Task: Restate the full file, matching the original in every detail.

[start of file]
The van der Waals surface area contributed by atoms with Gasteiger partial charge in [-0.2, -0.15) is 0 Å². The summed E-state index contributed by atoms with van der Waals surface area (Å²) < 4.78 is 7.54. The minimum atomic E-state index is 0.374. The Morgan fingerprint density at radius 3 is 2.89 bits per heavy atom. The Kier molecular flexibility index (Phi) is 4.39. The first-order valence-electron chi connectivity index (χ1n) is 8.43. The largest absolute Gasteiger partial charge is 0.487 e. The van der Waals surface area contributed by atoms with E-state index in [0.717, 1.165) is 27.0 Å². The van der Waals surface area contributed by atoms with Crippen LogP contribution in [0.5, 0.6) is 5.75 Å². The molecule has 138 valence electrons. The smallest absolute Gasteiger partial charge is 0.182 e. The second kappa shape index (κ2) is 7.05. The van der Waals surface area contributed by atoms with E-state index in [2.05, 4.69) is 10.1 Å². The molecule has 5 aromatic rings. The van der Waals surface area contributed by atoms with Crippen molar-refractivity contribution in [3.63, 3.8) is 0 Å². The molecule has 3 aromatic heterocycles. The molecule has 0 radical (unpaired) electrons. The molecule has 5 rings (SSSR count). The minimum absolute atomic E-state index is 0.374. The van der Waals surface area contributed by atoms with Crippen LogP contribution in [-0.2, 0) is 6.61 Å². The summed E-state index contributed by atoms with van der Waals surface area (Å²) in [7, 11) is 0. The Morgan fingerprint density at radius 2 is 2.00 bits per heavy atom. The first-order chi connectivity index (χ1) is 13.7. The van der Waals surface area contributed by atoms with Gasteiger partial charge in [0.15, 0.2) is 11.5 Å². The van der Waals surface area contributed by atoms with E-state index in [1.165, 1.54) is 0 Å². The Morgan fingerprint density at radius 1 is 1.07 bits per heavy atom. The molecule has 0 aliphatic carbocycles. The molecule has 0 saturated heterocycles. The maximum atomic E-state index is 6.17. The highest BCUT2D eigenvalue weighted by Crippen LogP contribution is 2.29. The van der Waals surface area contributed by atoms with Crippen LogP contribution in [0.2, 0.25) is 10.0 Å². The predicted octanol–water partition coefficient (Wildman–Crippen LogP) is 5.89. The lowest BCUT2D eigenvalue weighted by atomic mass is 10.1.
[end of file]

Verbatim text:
The van der Waals surface area contributed by atoms with Gasteiger partial charge in [-0.2, -0.15) is 0 Å². The summed E-state index contributed by atoms with van der Waals surface area (Å²) < 4.78 is 7.54. The minimum atomic E-state index is 0.374. The Morgan fingerprint density at radius 3 is 2.89 bits per heavy atom. The Kier molecular flexibility index (Phi) is 4.39. The first-order valence-electron chi connectivity index (χ1n) is 8.43. The largest absolute Gasteiger partial charge is 0.487 e. The van der Waals surface area contributed by atoms with E-state index in [0.717, 1.165) is 27.0 Å². The van der Waals surface area contributed by atoms with Crippen LogP contribution in [0.5, 0.6) is 5.75 Å². The molecule has 138 valence electrons. The smallest absolute Gasteiger partial charge is 0.182 e. The second kappa shape index (κ2) is 7.05. The van der Waals surface area contributed by atoms with E-state index in [2.05, 4.69) is 10.1 Å². The molecule has 5 aromatic rings. The van der Waals surface area contributed by atoms with Crippen molar-refractivity contribution in [3.63, 3.8) is 0 Å². The molecule has 3 aromatic heterocycles. The molecule has 0 radical (unpaired) electrons. The molecule has 5 rings (SSSR count). The minimum absolute atomic E-state index is 0.374. The van der Waals surface area contributed by atoms with Crippen LogP contribution in [-0.2, 0) is 6.61 Å². The summed E-state index contributed by atoms with van der Waals surface area (Å²) in [7, 11) is 0. The Morgan fingerprint density at radius 2 is 2.00 bits per heavy atom. The first-order chi connectivity index (χ1) is 13.7. The van der Waals surface area contributed by atoms with Gasteiger partial charge in [0.15, 0.2) is 11.5 Å². The van der Waals surface area contributed by atoms with E-state index in [1.165, 1.54) is 0 Å². The Morgan fingerprint density at radius 1 is 1.07 bits per heavy atom. The molecule has 0 aliphatic carbocycles. The molecule has 0 saturated heterocycles. The maximum atomic E-state index is 6.17. The highest BCUT2D eigenvalue weighted by Crippen LogP contribution is 2.29. The van der Waals surface area contributed by atoms with Crippen LogP contribution in [0.2, 0.25) is 10.0 Å². The predicted octanol–water partition coefficient (Wildman–Crippen LogP) is 5.89. The lowest BCUT2D eigenvalue weighted by atomic mass is 10.1.